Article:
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Teaching in the Trenches

Caroline Purtell

At the bottom of Mike Moroski’s stairwell hangs a picture, which the 2001 graduate passes every morning on his way to teach at Moeller High School in Cincinnati. Taken last fall, it depicts the opening reception for a building in Over-the-Rhine—Cincinnati’s poorest neighborhood—that he and his students rehabbed. About 50 parents, volunteers and friends gathered at the site to celebrate months of hard work and welcome owner Liz Shockley and her mother to their new home.

“The No. 1 cause of homelessness is lack of affordable housing, and Cincinnati has one of the lowest home ownership rates in the country,” Moroski says, explaining why the rehab process is so important.

Moroski didn’t start out restoring entire buildings. In fact, he knew little, if anything, about construction. Instead, he simply volunteered to chaperone a group of boys going to Over-the-Rhine to do general labor and fix-up. “I went down the one time, and the people I met and the things I saw and did really affected me, so I started going more and more,” he says. “I did it that one time and the next thing I knew, we were adopting buildings and working every weekend.”

The English teacher’s enthusiasm for Over-the-Rhine is equally matched by the students he mentors. “I’ve got 20 kids signed up a weekend,” he says. “I have to turn kids away.” To help students learn more about the area in which they are working, Moroski created a weekend retreat for 12 of the most involved students. He arranged sessions for the group, which calls itself M.A.C.H. 1 (Moeller Advocates for Community Housing), that addressed issues of homelessness, government regulations, and the bureaucratic and pragmatic concerns surrounding affordable housing.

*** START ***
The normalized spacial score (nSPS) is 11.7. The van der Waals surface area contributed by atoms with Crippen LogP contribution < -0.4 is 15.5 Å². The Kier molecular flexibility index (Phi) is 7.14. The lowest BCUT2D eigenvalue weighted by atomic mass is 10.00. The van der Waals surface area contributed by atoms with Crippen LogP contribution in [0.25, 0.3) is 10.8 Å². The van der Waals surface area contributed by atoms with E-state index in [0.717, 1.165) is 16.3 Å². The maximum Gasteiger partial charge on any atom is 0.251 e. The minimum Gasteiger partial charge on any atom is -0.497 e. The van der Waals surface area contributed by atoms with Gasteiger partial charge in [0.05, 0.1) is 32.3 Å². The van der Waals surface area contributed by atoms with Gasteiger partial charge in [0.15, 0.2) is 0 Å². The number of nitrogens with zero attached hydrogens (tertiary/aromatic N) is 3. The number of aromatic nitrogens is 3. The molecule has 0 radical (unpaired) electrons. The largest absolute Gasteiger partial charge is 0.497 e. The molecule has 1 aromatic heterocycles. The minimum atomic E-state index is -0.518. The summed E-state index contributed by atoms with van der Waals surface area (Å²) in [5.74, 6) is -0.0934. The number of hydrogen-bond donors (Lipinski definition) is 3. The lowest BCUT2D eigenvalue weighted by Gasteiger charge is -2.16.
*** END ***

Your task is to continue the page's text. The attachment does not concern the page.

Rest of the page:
The group volunteers through the summer as well, and plans are in the works for another building rehab this fall. In January, Moeller awarded Moroski its service award. “This part of my life with Over-the-Rhine and working with the boys and with the homeless and making that connection really helps me to be a better teacher,” he says.

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